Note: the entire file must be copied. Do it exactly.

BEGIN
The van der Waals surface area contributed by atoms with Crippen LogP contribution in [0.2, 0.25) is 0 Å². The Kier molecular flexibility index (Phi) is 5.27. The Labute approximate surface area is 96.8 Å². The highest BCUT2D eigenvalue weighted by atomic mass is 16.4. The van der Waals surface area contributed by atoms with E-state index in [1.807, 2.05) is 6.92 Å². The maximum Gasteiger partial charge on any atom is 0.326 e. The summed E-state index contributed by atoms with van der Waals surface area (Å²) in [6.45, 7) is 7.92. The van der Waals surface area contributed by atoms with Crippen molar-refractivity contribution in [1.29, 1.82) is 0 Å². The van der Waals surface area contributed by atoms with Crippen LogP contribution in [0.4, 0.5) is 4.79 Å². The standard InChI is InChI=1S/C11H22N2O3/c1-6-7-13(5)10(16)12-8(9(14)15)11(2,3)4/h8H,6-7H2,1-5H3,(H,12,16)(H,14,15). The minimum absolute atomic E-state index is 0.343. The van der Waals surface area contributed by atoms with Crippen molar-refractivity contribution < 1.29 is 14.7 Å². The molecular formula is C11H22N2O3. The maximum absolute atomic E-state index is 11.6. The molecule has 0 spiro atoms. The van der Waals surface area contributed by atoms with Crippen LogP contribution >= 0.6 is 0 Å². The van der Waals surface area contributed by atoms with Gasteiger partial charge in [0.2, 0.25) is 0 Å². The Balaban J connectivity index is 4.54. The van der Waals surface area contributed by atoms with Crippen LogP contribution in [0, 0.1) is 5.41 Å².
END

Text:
The van der Waals surface area contributed by atoms with Crippen LogP contribution in [0.2, 0.25) is 0 Å². The Kier molecular flexibility index (Phi) is 5.27. The Labute approximate surface area is 96.8 Å². The highest BCUT2D eigenvalue weighted by atomic mass is 16.4. The van der Waals surface area contributed by atoms with E-state index in [1.807, 2.05) is 6.92 Å². The maximum Gasteiger partial charge on any atom is 0.326 e. The summed E-state index contributed by atoms with van der Waals surface area (Å²) in [6.45, 7) is 7.92. The van der Waals surface area contributed by atoms with Crippen molar-refractivity contribution in [1.29, 1.82) is 0 Å². The van der Waals surface area contributed by atoms with Crippen LogP contribution in [0.4, 0.5) is 4.79 Å². The standard InChI is InChI=1S/C11H22N2O3/c1-6-7-13(5)10(16)12-8(9(14)15)11(2,3)4/h8H,6-7H2,1-5H3,(H,12,16)(H,14,15). The minimum absolute atomic E-state index is 0.343. The van der Waals surface area contributed by atoms with Crippen molar-refractivity contribution < 1.29 is 14.7 Å². The molecular formula is C11H22N2O3. The maximum absolute atomic E-state index is 11.6. The molecule has 0 spiro atoms. The van der Waals surface area contributed by atoms with Crippen LogP contribution >= 0.6 is 0 Å². The van der Waals surface area contributed by atoms with Gasteiger partial charge in [0.2, 0.25) is 0 Å². The Balaban J connectivity index is 4.54. The van der Waals surface area contributed by atoms with Crippen LogP contribution in [0, 0.1) is 5.41 Å².